We’re knocking down the uchi-soto by respectfully being part of the culture, and most of all, by providing a high level of customer satisfaction - to both parties
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Melbourne, Victoria (PRWEB) October 08, 2012
Although progressive and modern, Japan is steeped in ancient tradition and the need to belong to their own group, otherwise known as the ‘uchi-soto’, or the ‘us and them’, mentality. Up until now, foreigners have had the odds stacked against them to become a part of the ‘us’ in Japan; however, boobooSKI’s cultural understanding and comprehensive services are tipping the scales in favour for those who want a real taste of the Japanese lifestyle.
As a result of being firmly grounded in their culture, “the Japanese are very particular about what they want,” says Adam Claydon-Platt, Director of boobooSKI, a Japan internship and resort job placement company, “and there are many cultural points people must take into consideration before attempting to immerse themselves into the culture.”
It’s generally known the Japanese have an unparalleled work ethic, but also express a great sense of fun through their unique pop-culture. Adam comments about working in Japan, “It’s necessary for our staff to have a real interest in the culture,” comments Adam, “and to be aware they’ll experience various types of culture shock, including changes in diet, living and working environment. For example, if you’re not aware of the special ‘honorific’ way to speak to your boss in Japan, it may lead to some issues.”
BoobooSKI has been operating in Japan since 2005 and gradually expanded their services to all the major resort regions of Gifu, Nagano, Niigata, Hokkaido, and Okinawa. This wide reach gives boobooSKI’s staff access to world-renowned beach and ski spots, allowing them to transform free time into exciting seaside activities (island hopping, scuba diving etc.) excursions or thrilling ski-time in some of the finest powder snow in the world.
As a result of the increasing visitor numbers and the upcoming ski season, boobooSKI finds themselves in massive need for more Japan-keen applicants. As the resorts' vacancies narrow with the inundation of foreign tourists, local vacationers are packing out the lesser known holiday spots. “We pride ourselves in servicing resorts that cater more to the Japanese than to foreigners,” says Adam, “it’s a compliment to be allowed into the less touristy areas, it means our staff are well respected and can become fully submerged into the Japanese culture. This makes their adventures more unique and their memories all the more vivid.”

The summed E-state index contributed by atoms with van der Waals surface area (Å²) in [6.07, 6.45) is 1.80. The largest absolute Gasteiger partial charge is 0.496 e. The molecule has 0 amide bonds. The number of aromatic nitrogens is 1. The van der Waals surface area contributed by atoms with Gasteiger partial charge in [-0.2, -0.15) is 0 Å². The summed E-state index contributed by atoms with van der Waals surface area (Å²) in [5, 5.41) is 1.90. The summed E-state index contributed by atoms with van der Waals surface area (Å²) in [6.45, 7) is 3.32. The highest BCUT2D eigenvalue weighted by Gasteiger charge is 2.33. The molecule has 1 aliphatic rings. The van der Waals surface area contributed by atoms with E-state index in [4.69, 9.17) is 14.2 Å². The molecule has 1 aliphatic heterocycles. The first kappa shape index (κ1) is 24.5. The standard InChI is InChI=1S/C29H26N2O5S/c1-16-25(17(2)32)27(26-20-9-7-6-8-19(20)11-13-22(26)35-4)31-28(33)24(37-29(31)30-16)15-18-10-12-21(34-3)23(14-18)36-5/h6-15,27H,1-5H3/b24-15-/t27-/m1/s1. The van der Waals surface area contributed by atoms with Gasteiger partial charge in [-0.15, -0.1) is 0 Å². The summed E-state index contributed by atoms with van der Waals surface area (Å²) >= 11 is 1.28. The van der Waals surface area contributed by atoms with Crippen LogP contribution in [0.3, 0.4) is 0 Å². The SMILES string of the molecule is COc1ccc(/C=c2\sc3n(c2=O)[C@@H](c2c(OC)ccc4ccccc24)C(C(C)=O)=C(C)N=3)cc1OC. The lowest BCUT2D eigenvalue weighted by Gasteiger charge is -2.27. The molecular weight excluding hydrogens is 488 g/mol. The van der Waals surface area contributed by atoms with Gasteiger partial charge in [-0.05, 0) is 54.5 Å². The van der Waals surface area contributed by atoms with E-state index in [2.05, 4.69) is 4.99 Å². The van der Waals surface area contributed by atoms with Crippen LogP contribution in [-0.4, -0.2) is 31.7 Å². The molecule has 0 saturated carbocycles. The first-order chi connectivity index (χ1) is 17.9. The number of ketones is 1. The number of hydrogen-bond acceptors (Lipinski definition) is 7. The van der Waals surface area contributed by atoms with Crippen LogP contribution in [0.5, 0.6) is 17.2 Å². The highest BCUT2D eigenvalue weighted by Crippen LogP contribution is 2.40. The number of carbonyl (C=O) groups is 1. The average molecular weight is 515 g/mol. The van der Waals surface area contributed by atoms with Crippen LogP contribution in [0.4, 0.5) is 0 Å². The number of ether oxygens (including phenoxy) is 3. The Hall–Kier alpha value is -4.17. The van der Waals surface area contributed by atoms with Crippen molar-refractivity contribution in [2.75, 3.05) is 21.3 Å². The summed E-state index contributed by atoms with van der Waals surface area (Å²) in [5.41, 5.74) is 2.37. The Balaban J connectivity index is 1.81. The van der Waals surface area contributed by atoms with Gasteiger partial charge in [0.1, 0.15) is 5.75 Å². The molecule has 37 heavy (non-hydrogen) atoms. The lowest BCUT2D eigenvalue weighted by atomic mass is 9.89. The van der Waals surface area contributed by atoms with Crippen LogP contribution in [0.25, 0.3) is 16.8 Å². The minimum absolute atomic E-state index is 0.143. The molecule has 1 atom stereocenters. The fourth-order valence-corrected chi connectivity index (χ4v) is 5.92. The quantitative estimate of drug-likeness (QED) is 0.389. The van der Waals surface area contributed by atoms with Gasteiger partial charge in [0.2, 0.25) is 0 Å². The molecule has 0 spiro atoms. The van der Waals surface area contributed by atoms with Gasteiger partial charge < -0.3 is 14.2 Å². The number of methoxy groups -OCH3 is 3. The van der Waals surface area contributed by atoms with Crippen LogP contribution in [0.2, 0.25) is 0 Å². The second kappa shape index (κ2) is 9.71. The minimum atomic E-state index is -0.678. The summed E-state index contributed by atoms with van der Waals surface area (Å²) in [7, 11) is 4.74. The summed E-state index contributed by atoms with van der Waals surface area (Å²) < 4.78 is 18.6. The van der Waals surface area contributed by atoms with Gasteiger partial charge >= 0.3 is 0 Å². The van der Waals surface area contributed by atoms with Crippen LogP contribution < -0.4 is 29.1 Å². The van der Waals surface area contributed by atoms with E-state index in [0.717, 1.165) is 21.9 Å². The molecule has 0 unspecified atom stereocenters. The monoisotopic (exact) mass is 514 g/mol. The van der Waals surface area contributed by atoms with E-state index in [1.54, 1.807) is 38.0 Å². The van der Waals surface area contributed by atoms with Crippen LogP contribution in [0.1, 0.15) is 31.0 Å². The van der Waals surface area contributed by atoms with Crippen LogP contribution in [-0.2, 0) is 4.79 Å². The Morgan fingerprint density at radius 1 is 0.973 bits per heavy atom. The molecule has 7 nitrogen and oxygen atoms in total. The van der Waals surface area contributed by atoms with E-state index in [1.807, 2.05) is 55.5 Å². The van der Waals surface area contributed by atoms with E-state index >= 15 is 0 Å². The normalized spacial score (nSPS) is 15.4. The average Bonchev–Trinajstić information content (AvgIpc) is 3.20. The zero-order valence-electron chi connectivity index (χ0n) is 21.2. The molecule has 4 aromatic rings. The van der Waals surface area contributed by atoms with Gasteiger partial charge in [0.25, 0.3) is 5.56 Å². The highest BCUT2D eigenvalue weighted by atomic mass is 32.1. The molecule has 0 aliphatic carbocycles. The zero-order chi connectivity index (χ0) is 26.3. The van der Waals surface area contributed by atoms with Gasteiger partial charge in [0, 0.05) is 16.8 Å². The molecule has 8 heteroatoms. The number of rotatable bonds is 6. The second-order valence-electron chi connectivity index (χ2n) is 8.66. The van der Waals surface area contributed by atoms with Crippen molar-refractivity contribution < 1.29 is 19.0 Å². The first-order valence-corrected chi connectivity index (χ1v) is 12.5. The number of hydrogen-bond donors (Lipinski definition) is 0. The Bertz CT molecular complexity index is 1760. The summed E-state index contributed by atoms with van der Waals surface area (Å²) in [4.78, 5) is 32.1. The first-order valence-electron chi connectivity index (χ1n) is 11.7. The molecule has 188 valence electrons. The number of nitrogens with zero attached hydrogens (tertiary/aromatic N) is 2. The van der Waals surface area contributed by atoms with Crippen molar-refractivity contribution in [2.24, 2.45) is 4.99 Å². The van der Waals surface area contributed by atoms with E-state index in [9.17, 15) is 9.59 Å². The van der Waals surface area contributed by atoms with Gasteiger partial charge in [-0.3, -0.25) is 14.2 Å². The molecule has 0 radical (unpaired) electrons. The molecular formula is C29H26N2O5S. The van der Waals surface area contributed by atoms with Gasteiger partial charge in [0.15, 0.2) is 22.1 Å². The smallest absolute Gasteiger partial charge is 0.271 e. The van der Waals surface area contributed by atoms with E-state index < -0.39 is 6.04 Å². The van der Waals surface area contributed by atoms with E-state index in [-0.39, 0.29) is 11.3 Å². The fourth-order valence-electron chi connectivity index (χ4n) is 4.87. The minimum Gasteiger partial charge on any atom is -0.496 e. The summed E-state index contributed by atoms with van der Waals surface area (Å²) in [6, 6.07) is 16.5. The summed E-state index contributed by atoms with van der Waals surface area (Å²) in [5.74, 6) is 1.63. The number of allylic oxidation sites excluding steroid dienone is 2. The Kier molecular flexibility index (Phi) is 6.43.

Although Adam brushes off the fact boobooSKI’s exciting job perks are what most people consider a holiday (as all staff have to work hard while they are there too), he maintains their Japan internship focus has always been about providing exceptional experiences for both employees and employers, while proudly being a part of bridging the centuries’ old cultural gap.
“Our success depends on bridging that gap with fun, rewarding experiences,” exclaims Adam, “we’re knocking down the uchi-soto by respectfully being part of the culture, and most of all, by providing a high level of customer satisfaction - to both parties.”
“We’re a conduit, so to speak,” explains Adam, “we keep things flowing smoothly. Because we’re involved, we’re able to provide once-in-a-lifetime experiences while helping to avoid misunderstandings between parties. Because we’re uniquely positioned in the middle, we’re able to comprehend and resolve any differences that may arise.”
Adam then continues, “It's essential to find the best way to keep both sides as happy as possible. And due to the Japanese culture being the way it is, this is often a balancing act, but it’s something we’re getting used to doing all the time, and becoming experts at.”
Although it’s possible to trek out and work in Japan unaided, the benefits of having a culturally accepted company, such as boobooSKI, help with all aspects of the journey, far outweighs any small savings recouped by going it alone.
boobooSKI have taken their passion for Japan and innovated working and studying abroad, by helping young people from around the world secure paid and unpaid work in the country’s popular beach and ski hotels and resorts.
Their programs were created for the promotion of mutual understanding and friendship between Japan and other countries, and to encourage students of various degrees to improve their knowledge and skills and experience first-hand the internationally renowned Japanese work ethic, culture and approach to service.